Future of technology lies in untapped collaborative energy

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Driving to Baltimore last Wednesday, phrases would pop into my head. Fragments of this article, of songs and conference papers and stories not yet written. I realized, as I always realize in the course of a real drive and then promptly forget, that it is during these times that the words flow best. This is, of course, tragic, as I can’t write them down while slaloming the Pennsylvania hills.

This past weekend, Golan Levin and the Studio for Creative Inquiry hosted Mobile Art && Code, a gathering of digerati and hackers, mobile phone programming gurus and interactive artists. Saturday’s agenda was full of talks from sunrise to sunset.

But these were not lectures intended to educate the room on a chosen topic. This wasn’t a classically academic conference, but rather a gathering of like minds talking about a future that is already here. There is something inspiring about sitting among a group of people coming from diverse backgrounds, educations, and countries discussing the goals for a shared, better future.

A future with more art and more code. A time when both your niece and grandmother are contributing to an open ecosystem. The techno-optimists were seizing the day and pulling the rest of us along with them.

One “designer, technologist, and researcher,” Julian Bleecker, channeled another, R. Buckminster Fuller, to deal with getting us to the future: “You never change things by fighting the existing reality. To change something, build a new model that makes the existing model obsolete.” This is the work of many in attendance: to create tools, programming languages, and workshops that put programming, hacking, and a belief in one’s own ability to create something new into hands worldwide.

There isn’t anything related to art or code that inspired my thoughts. I wasn’t in a room full of people I adored. I hadn’t even bothered with any sort of technical solution to catch the fragments of what could be art. I just leave them behind like I do the countryside and I keep driving.

Marc Davis, a founding partner of Invention Arts, and once the chief scientist and vice president of early stage products for Yahoo! Mobile, described an understanding of attention through context. When tourists are standing around an object, a landmark or building, for example, they point their cameras at it and shoot. Their attention is drawn in exactly the pattern one would expect. While Marc spoke, the room’s attention was drawn to him in that same way.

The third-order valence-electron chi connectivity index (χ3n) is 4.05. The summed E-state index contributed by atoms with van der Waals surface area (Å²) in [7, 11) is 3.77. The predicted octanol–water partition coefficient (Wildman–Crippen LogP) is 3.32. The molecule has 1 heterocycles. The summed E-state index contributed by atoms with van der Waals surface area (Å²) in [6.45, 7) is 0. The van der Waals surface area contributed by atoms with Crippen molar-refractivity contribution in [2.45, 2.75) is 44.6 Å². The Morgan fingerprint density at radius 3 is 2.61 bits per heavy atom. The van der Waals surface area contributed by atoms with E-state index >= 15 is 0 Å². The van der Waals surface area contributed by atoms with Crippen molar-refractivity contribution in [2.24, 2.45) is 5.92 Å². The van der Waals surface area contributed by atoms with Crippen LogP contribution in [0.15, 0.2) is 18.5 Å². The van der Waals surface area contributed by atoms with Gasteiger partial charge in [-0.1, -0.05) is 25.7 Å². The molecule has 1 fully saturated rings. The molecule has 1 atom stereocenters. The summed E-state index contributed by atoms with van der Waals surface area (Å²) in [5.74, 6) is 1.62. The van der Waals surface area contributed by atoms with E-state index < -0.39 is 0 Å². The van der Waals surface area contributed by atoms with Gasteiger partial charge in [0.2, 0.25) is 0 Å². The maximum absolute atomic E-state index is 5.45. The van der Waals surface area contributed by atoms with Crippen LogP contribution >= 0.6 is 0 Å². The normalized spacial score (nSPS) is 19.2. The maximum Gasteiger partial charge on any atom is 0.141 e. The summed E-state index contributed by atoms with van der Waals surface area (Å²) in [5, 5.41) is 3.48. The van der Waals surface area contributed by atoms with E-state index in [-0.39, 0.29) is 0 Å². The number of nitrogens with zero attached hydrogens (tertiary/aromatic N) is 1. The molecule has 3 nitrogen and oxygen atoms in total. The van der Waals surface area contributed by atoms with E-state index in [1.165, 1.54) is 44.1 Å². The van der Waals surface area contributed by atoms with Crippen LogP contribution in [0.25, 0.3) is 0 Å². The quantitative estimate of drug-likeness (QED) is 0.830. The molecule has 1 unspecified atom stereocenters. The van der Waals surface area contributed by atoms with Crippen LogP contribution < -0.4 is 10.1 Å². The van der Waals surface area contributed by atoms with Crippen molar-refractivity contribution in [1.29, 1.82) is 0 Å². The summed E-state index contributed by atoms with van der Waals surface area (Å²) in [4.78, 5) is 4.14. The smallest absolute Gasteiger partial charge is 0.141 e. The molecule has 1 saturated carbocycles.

And what is new is that everyone in the room is participating. Facebook status updates and camera phone photos are making content creators out of all of us. The new model is already coming; parts of it are here.

For the people who gathered at Carnegie Mellon last weekend, their combined efforts are a piece of the record they are making. They put a huge and concentrated amount of attention toward empowering every person who is ready to accept their techno-centric future.

There will be stereotypes to fight. Coding is still reserved for dorks, nerds, scientists, and hackers. But while those cultural reservations are real today, they are malleable. If the force fighting them is strong enough, they won’t be here tomorrow.

If I think about driving, it’s all a blur. My attention moves from place to place, and the change brings a cycling of thoughts that flicker out as soon as they occur. It brings a different inspiration that I haven’t yet harnessed — an untapped energy.

Maybe I am considering, for just an instant, Carnegie Mellon, in theory where some of the most creative artists and most brilliant hackers reside, and all of the potential that resides within — those who are not yet building code and are not yet designing something new. What an exciting thought — that they could reach out, with code or art, and begin creating some new marvel for our collective attention to focus on.

Or maybe I am thinking of something else, some four beat couplet, as I drive away, off into the dark.